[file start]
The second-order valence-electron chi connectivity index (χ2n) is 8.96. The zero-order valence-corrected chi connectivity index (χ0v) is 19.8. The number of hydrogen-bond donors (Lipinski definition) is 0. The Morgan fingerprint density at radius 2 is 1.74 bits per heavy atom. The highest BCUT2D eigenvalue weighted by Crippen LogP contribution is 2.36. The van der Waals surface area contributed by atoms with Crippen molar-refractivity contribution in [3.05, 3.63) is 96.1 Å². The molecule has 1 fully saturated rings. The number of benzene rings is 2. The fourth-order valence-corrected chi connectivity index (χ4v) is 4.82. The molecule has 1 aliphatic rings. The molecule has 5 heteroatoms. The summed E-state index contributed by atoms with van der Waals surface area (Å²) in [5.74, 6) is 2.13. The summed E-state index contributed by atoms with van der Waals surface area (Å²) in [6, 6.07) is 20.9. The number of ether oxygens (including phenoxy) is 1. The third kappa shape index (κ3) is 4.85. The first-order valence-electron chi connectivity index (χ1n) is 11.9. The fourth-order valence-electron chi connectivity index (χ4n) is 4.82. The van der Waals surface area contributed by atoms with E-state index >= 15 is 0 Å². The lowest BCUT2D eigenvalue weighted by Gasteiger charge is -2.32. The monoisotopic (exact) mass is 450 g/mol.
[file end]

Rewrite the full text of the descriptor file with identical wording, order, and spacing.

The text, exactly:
The second-order valence-electron chi connectivity index (χ2n) is 8.96. The zero-order valence-corrected chi connectivity index (χ0v) is 19.8. The number of hydrogen-bond donors (Lipinski definition) is 0. The Morgan fingerprint density at radius 2 is 1.74 bits per heavy atom. The highest BCUT2D eigenvalue weighted by Crippen LogP contribution is 2.36. The van der Waals surface area contributed by atoms with Crippen molar-refractivity contribution in [3.05, 3.63) is 96.1 Å². The molecule has 1 fully saturated rings. The number of benzene rings is 2. The fourth-order valence-corrected chi connectivity index (χ4v) is 4.82. The molecule has 1 aliphatic rings. The molecule has 5 heteroatoms. The summed E-state index contributed by atoms with van der Waals surface area (Å²) in [5.74, 6) is 2.13. The summed E-state index contributed by atoms with van der Waals surface area (Å²) in [6, 6.07) is 20.9. The number of ether oxygens (including phenoxy) is 1. The third kappa shape index (κ3) is 4.85. The first-order valence-electron chi connectivity index (χ1n) is 11.9. The fourth-order valence-electron chi connectivity index (χ4n) is 4.82. The van der Waals surface area contributed by atoms with E-state index >= 15 is 0 Å². The lowest BCUT2D eigenvalue weighted by Gasteiger charge is -2.32. The monoisotopic (exact) mass is 450 g/mol.